To protect against deepfake threats, businesses need to batten down the hatches on their organisation. Increased training for staff on how to spot a deepfake is essential. So is managing access for all workers – employees but also third parties like partners, contractors. Organisations must ensure these identities only have as much access as their roles and responsibilities allow. No more, no less, so if a breach does occur, it is limited from spreading throughout the organisation. Data minimisation—collecting only what is necessary and sufficient—is also essential. 

Stronger forms of digital identity security can also help prevent against an attack being successful. For instance, verifiable credentials, a form of identity that is a cryptographically signed proof that someone is who they say they are, could be used to “prove” someone’s identity rather than relying on sight and sound. In the event of a deepfake scam, proof could then be provided to ensure that the person in question is actually who they say they are.  

Some emerging security tools now even leverage AI to defend against deepfakes, with the technology able to learn, spot, and proactively highlight the signs of fake video and audio to successfully thwart potential breaches. Overall, we’ve seen that businesses using AI and machine learning tools, along with SaaS and automation, scale as much as 30% faster and get more value for their security investment through increased capabilities.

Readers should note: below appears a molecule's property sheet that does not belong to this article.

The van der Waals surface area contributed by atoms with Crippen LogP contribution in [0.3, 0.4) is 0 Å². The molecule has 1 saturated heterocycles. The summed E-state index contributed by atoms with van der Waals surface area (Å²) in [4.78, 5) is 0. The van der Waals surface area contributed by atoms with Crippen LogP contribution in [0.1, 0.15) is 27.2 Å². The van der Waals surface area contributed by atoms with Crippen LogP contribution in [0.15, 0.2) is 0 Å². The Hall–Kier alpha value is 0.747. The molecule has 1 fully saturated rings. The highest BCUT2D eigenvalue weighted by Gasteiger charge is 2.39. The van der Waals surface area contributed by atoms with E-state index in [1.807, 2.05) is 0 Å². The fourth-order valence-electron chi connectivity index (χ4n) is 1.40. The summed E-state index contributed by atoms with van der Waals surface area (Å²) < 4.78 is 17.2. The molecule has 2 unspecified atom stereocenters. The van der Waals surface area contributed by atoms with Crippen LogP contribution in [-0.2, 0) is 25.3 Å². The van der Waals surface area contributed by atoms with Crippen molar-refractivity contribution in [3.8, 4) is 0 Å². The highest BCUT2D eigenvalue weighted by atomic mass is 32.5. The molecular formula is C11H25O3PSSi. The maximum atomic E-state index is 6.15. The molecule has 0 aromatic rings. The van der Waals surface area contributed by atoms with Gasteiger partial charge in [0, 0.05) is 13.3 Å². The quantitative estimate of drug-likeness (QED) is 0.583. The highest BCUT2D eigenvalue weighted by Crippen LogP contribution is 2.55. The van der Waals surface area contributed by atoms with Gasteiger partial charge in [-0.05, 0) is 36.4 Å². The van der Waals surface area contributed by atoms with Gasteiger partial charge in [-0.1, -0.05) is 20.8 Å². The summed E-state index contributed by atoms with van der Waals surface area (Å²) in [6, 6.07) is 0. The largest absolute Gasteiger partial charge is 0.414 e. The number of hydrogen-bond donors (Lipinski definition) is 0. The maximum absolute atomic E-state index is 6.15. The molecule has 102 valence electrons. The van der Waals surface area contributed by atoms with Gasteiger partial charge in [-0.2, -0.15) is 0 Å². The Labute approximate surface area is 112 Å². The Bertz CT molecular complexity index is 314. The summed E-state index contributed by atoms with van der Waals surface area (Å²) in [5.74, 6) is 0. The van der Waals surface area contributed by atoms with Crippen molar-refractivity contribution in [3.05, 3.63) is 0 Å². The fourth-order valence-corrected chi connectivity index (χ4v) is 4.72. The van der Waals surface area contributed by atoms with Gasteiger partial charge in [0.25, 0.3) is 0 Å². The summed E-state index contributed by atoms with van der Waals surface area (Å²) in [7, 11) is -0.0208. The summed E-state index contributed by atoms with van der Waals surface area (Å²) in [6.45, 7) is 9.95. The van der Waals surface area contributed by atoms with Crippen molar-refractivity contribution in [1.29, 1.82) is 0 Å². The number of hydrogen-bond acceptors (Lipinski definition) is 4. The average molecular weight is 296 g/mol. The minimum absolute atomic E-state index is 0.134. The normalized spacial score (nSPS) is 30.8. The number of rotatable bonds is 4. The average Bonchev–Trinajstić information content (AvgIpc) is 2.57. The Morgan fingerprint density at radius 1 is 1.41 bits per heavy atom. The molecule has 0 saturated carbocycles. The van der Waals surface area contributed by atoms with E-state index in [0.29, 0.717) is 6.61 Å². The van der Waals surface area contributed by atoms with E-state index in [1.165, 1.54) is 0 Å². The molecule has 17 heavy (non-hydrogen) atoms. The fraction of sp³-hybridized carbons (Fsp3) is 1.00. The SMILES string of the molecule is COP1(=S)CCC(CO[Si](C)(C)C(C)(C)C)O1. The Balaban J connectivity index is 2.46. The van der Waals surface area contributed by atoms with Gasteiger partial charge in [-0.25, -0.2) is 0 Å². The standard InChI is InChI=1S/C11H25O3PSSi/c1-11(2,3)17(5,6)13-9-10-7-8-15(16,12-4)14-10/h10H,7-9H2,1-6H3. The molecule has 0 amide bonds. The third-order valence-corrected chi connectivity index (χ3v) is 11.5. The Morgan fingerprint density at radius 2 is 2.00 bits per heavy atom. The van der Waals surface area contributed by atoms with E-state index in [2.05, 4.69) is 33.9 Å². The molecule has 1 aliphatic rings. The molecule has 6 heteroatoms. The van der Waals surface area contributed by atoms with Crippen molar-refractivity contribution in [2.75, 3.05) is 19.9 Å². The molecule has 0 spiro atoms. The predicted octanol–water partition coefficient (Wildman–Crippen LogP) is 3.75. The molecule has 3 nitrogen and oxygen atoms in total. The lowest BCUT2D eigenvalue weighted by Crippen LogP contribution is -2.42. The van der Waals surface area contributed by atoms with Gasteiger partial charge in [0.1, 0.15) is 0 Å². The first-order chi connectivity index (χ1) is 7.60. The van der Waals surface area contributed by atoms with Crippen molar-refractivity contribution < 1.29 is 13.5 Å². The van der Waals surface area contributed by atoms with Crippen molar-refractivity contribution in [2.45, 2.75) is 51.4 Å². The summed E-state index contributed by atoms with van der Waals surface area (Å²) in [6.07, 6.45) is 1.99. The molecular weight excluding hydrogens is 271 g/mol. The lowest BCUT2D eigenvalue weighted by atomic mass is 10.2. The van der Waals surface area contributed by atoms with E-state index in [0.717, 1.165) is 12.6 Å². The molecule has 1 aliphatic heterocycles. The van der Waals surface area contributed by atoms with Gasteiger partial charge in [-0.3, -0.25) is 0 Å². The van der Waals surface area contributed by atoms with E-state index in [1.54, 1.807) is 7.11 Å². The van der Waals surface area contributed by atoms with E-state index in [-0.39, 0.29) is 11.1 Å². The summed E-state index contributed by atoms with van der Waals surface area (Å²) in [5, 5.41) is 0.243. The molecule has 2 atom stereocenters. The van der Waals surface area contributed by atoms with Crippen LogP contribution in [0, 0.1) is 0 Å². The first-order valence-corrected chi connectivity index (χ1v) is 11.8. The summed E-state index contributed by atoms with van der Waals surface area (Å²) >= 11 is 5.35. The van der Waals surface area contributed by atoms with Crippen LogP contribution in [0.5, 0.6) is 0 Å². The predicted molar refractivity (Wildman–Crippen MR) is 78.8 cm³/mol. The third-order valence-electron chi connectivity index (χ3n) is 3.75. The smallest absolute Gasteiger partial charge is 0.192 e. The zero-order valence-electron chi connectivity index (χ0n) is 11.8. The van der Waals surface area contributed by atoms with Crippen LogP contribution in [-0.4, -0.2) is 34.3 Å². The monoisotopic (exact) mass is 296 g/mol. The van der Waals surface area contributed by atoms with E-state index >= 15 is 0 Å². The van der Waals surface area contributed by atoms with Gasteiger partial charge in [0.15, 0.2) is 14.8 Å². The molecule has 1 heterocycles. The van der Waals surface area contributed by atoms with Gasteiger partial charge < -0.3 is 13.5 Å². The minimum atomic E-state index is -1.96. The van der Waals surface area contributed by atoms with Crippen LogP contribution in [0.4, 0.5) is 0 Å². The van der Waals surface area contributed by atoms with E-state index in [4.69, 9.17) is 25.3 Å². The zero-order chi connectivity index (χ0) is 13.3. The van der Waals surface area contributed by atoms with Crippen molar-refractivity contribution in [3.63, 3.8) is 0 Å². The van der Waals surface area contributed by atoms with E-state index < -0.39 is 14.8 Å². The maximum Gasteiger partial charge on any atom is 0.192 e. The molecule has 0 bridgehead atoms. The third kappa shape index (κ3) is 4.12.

The importance of AI-enabled identity security

As the battle rages against AI-enabled threats, the war goes far beyond deepfakes. Bad actors are leveraging AI technology to create more realistic phishing emails, masquerading as official bank sites to trick consumers and fuel the rapid dissemination of malware techniques.

Adhering to regulatory standards is of upmost importance to navigate this complex threat landscape. But this should be considered the baseline when it comes to enhancing security practices. To ensure businesses are best prepared to combat bad actors, regulation needs to be met with robust technology like AI-enabled identity security. Through this, organisations can scale their security programmes whilst gaining visibility and insights over their applications and data.

In today’s digital age, organisations cannot compete securely without AI. The reality is that cyber criminals have access to the same tools and technology that businesses use. But it’s not enough for businesses to simply keep pace with criminals. Rather, businesses need to get ahead by working closely with security experts to implement the necessary tools and technology which can help combat the rise in threats.

With over 9 in 10 (93%) financial service firms facing an identity-related breach in the last two years, embedding a unified identity security programme that monitors everyone in your network will allow organisations to see, manage, control, and secure all variations of identity – employee, non-employee, bot or machine. This will help the financial services industry to know who has access to what, and why across their entire network, being vital to detect and remediate risky identity access and respond to potential threats in real-time.

Only through a combination of increased training and stronger forms of digital identity security can banks and other financial institutions start to navigate through the sea of fakes and inform their customers on how to do the same. As the pool of deception grows, investment into AI and automation to prevent against such attacks must be a priority in 2024.